Manhunts: A Philosophical History
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Touching on issues of power, authority, and domination, Manhunts takes an in-depth look at the hunting of humans in the West, from ancient Sparta, through the Middle Ages, to the modern practices of chasing undocumented migrants. Incorporating historical events and philosophical reflection, Grégoire Chamayou examines the systematic and organized search for individuals and small groups on the run because they have defied authority, committed crimes, seemed dangerous simply for existing, or been categorized as subhuman or dispensable.
Chamayou begins in ancient Greece, where young Spartans hunted and killed Helots (Sparta's serfs) as an initiation rite, and where Aristotle and other philosophers helped to justify raids to capture and enslave foreigners by creating the concept of natural slaves. He discusses the hunt for heretics in the Middle Ages; New World natives in the early modern period; vagrants, Jews, criminals, and runaway slaves in other eras; and illegal immigrants today. Exploring evolving ideas about the human and the subhuman, what we owe to enemies and people on the margins of society, and the supposed legitimacy of domination, Chamayou shows that the hunting of humans should not be treated ahistorically, and that manhunting has varied as widely in its justifications and aims as in its practices. He investigates the psychology of manhunting, noting that many people, from bounty hunters to Balzac, have written about the thrill of hunting when the prey is equally intelligent and cunning.
An unconventional history on an unconventional subject, Manhunts is an in-depth consideration of the dynamics of an age-old form of violence.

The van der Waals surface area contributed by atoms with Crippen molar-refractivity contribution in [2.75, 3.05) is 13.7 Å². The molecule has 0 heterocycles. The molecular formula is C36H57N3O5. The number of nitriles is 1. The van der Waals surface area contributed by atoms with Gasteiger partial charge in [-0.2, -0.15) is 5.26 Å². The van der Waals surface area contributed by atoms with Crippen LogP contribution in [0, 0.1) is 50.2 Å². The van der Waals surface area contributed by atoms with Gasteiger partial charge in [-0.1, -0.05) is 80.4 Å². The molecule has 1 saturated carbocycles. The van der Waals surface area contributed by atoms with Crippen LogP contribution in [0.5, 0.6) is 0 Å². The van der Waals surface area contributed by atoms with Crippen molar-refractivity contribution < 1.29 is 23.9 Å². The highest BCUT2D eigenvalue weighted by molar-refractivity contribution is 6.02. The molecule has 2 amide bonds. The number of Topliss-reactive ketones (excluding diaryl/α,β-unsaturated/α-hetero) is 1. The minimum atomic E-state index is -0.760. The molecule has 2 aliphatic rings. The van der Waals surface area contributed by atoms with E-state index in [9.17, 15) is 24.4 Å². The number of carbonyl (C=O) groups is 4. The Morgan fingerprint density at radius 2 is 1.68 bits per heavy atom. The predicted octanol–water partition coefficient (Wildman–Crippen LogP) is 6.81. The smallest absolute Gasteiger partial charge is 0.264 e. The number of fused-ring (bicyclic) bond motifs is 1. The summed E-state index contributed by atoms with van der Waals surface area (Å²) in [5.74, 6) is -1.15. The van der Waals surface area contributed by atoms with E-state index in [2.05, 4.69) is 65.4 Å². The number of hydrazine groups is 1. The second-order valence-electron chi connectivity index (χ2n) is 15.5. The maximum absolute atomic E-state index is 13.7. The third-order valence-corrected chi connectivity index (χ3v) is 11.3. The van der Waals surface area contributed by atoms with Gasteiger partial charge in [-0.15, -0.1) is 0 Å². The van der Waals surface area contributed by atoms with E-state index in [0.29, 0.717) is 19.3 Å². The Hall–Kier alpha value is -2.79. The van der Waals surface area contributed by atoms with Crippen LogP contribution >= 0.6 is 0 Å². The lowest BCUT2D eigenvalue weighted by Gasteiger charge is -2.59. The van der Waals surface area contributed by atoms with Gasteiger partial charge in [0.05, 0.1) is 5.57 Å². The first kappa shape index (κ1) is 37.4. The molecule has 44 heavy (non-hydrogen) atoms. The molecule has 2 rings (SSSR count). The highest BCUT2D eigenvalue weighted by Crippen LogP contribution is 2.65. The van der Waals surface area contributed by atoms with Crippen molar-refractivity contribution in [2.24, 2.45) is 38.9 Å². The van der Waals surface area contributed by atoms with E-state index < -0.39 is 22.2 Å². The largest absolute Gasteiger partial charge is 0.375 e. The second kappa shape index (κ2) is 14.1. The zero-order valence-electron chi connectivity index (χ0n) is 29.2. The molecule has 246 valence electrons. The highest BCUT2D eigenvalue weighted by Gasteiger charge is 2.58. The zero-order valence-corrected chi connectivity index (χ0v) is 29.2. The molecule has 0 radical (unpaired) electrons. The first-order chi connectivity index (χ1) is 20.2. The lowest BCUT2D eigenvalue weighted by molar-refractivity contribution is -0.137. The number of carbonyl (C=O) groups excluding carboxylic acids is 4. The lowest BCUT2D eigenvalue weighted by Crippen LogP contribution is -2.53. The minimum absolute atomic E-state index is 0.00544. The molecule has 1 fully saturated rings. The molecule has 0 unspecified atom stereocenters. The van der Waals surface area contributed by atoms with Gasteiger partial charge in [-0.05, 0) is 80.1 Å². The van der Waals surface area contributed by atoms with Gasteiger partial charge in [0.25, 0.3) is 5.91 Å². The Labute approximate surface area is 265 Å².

level. The fact that they are constantly designated by oxymoronic formulas—“bipedal cattle,” “living tools”—that simultaneously deny and concede their humanity—seems to make them appear more as humanoids:7 beings in human form whose humanity is reduced to that of their bodies. The gap between the slave’s nature and the master’s is conceived as analogous—and not as identical—to the gap that distinguishes humans from animals. According to Aristotle’s formula, the distance between slaves and other
force.4 That is why he is called a hunter of men: in order to become a king, he acquired his subjects by violence. He captured his people. FIGURE 1. Nimrod. Nimbrod Filius Chus, in Athanasius Kircher, Turris Babel (Amsterdam: Janssonius van Waesberg, 1679), p. 112. Nimrod’s authority—that of the first sovereign—thus has no foundation other than force. He practiced the abduction of humans, robbed the patriarchs of their authority, and contravened the divine commandment. In the biblical
same empathy: everything depends on who their father is. The “manhunt” to which the minister of immigration and national identity was referring was the outcry aroused by the appointment of President Sarkozy’s son to head the development council (EPAD) of the department of Hauts-de-Seine. Morality and the capacity for indignation, just like “principles,” have variable geometries. This kind of dissymmetry is characteristic of the double moral standard of the dominant: deploring the very
victim, in which the subjects find themselves confronted by a false choice between the recognition of their status as victims at the price of negating their power to act and the recognition of their power to act at the price of negating the guilt of their tormentors. This antinomy, which constitutes a powerful political trap, is based on the false idea that the historical responsibility for their enslavement has to be attributed to the oppressed in order for the task of their emancipation to
Leon, The Jewish Question: A Marxist Interpretation (N.p.: Pioneras, 1950), p. 201. 14. Édouard Drumont, La France juive (Paris: C. Marpon & F. Flammarion, 1887), p. 60. 15. Ibid., pp. 83–85. 16. Ibid., p. 85. 17. Louis-Ferdinand Céline, Bagatelles pour un massacre: Texte intégral (Paris: Denoël, 1937), p. 156. 18. Ibid. To this kind of national mythology, based on the absurdity of the historical continuity of an original race, Bernard Lazare replied: “Let’s grant the Gauls. So we will cry: